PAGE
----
Huang Runqiu said that the Kunming Declaration sends a strong signal about the world’s determination to solve the problem of global biodiversity loss and demonstrate that countries will take stronger action on related issues.
Elizabeth Mrema said that China has become a global leader in biodiversity protection and will continue to play a leading role in this regard. She stressed that China’s experience is worth learning in other parts of the world.
Although Yunnan Province, where the conference was held, only accounts for 4.1 percent of China’s land area, its endangered species account for 67.5 percent of the country’s total. It holds a pivotal position in China’s biodiversity.
Dianchi Lake with a water surface of more than 300 square kilometers rests on the Yunnan-Guizhou Plateau, where it is known as the “Pearl of the Plateau.” Because it is just southwest of Kunming, it is also called Kunming Lake.
Nowadays, many little white flowers can be seen on the surface of Dianchi Lake. They are Ottelia acuminata, a species of aquatic plant mainly growing in southern and southwestern China. This plant is rooted under the water, but its flower blooms on the surface. Due to its stringent requirements for water quality, it is considered an indicator of good water quality.
“Decades ago, the water here was full of them, densely packed like a lotus pond,” recalled Yang Junxing, a researcher at the Kunming Institute of Zoology under the Chinese Academy of Sciences.
However, large-scale utilization and pollution caused Dianchi Lake to gradually lose its glory in the second half of last century, and its water quality dropped from Grade I (potable after simple filtration) to below Grade V. China’s classification of water quality ranges from Grade I at the top to Grade V (water can only be used for agriculture and general landscape). When water drops below Grade V, it is no longer classified as usable water.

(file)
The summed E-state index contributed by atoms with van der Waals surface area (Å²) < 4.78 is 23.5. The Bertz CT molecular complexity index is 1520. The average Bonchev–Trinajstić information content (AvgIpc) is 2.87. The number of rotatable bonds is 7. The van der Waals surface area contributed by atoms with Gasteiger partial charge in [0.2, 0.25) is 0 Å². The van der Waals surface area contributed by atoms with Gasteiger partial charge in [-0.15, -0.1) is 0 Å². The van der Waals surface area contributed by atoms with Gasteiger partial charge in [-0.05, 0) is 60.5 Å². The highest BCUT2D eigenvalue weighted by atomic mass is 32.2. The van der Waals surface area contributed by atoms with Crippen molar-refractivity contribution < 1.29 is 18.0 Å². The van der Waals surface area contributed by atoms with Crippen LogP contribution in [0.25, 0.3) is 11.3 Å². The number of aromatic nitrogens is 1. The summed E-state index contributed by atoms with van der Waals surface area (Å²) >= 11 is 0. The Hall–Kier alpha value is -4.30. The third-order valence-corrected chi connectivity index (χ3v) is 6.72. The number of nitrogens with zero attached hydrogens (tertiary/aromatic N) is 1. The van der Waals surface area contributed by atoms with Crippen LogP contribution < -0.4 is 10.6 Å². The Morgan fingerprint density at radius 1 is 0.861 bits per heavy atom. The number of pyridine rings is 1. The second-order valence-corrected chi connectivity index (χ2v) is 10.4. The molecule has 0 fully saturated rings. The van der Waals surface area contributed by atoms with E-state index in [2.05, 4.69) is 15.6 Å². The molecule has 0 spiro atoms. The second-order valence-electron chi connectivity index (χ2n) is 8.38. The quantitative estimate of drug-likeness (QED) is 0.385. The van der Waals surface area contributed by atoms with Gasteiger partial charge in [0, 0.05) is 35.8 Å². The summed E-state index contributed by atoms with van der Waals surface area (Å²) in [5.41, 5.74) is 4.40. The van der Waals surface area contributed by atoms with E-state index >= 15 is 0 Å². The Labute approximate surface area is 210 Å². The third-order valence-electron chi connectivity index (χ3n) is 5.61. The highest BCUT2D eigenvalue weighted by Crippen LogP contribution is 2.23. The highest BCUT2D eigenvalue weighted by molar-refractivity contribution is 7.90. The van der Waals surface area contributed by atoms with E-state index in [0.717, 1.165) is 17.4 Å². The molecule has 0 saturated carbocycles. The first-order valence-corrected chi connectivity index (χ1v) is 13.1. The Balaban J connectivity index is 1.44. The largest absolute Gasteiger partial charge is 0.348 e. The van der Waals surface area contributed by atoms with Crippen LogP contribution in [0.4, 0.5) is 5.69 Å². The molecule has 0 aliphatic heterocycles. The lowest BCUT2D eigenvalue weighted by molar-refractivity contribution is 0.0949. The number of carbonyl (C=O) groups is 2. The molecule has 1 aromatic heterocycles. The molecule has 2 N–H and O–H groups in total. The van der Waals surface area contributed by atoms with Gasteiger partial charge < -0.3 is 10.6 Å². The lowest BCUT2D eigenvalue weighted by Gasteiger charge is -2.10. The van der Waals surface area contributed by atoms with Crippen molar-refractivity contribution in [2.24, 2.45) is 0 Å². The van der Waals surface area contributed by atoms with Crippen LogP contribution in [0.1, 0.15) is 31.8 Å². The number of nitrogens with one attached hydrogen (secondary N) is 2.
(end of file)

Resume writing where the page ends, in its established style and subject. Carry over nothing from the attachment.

The area of Dianchi Lake only accounts for 13.8 percent of Kunming, but 60 percent of Kunming’s population lives around it, and the area’s GDP accounts for 78 percent of the city’s total. Huang Yuhong, deputy director of Kunming Dianchi Plateau Lake Research Institute, said that Dianchi Lake is very important to Kunming’s economic and social development as it plays an important role in controlling floods, regulating climate, and boosting the development of local tourism, shipping, industry, and agriculture.
Since the 9th Five-Year Plan period (1996-2000), the Chinese government has listed Dianchi Lake as part of the “Three Rivers and Three Lakes Program,” including the Huaihe, Haihe and Liaohe rivers and Taihu, Chaohu and Dianchi lakes that are all located in densely populated areas in China. The social and economic development of nearly half of China’s provinces, municipalities and autonomous regions, as well as the quality of life of local people, is closely related to these waters. Through projects such as pollution interception around Dianchi Lake, diversion of water from the outer river basin, improvement of rivers entering the lake, treatment of rural non-point source pollution, ecological restoration, and silt dredging, the locals are curbing incremental pollution while reducing existing pollution.
“By the end of 2020, Kunming had built 28 sewage treatment plants and 100 storage tanks in the Dianchi Lake area,” said Huang. “During the 13th Five-Year Plan period (2016-2020), the city built 400 kilometers of urban sewage pipelines.”
More than two decades of endeavors have lifted the water quality of Dianchi Lake back to Grade IV.
“Treating lakes is a relatively long process.” Huang remains cautiously optimistic about future treatment of pollution related to Dianchi Lake. Considering it took nearly 30 years for the lake to recover from below Grade V to Grade IV, the current goal is to maintain Grade IV and reach Grade III by 2035.